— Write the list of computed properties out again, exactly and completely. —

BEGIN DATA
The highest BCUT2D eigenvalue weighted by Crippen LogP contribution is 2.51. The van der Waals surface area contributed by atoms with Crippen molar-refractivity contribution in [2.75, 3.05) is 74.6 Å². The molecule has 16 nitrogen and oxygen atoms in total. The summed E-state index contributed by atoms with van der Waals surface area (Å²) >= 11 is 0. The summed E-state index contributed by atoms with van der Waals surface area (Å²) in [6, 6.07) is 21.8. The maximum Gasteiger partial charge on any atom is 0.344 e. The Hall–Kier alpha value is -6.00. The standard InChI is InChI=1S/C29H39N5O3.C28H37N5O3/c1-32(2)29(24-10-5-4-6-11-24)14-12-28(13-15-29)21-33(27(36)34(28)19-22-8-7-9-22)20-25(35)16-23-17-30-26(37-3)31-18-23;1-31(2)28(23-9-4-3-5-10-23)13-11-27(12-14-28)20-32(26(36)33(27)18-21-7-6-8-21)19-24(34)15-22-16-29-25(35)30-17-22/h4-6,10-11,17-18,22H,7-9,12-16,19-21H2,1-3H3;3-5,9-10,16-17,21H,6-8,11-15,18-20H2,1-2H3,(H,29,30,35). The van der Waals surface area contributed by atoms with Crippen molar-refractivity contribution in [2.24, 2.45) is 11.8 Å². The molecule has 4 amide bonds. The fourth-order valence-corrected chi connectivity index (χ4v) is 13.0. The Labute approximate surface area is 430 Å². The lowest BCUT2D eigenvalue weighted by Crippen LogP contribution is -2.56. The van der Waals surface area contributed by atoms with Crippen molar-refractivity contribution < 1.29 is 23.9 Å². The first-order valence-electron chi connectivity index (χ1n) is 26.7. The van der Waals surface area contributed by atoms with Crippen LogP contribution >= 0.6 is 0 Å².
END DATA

The highest BCUT2D eigenvalue weighted by Crippen LogP contribution is 2.51. The van der Waals surface area contributed by atoms with Crippen molar-refractivity contribution in [2.75, 3.05) is 74.6 Å². The molecule has 16 nitrogen and oxygen atoms in total. The summed E-state index contributed by atoms with van der Waals surface area (Å²) >= 11 is 0. The summed E-state index contributed by atoms with van der Waals surface area (Å²) in [6, 6.07) is 21.8. The maximum Gasteiger partial charge on any atom is 0.344 e. The Hall–Kier alpha value is -6.00. The standard InChI is InChI=1S/C29H39N5O3.C28H37N5O3/c1-32(2)29(24-10-5-4-6-11-24)14-12-28(13-15-29)21-33(27(36)34(28)19-22-8-7-9-22)20-25(35)16-23-17-30-26(37-3)31-18-23;1-31(2)28(23-9-4-3-5-10-23)13-11-27(12-14-28)20-32(26(36)33(27)18-21-7-6-8-21)19-24(34)15-22-16-29-25(35)30-17-22/h4-6,10-11,17-18,22H,7-9,12-16,19-21H2,1-3H3;3-5,9-10,16-17,21H,6-8,11-15,18-20H2,1-2H3,(H,29,30,35). The van der Waals surface area contributed by atoms with Crippen molar-refractivity contribution in [2.24, 2.45) is 11.8 Å². The molecule has 4 amide bonds. The fourth-order valence-corrected chi connectivity index (χ4v) is 13.0. The Labute approximate surface area is 430 Å². The lowest BCUT2D eigenvalue weighted by Crippen LogP contribution is -2.56. The van der Waals surface area contributed by atoms with Crippen molar-refractivity contribution < 1.29 is 23.9 Å². The first-order valence-electron chi connectivity index (χ1n) is 26.7. The van der Waals surface area contributed by atoms with Crippen LogP contribution >= 0.6 is 0 Å².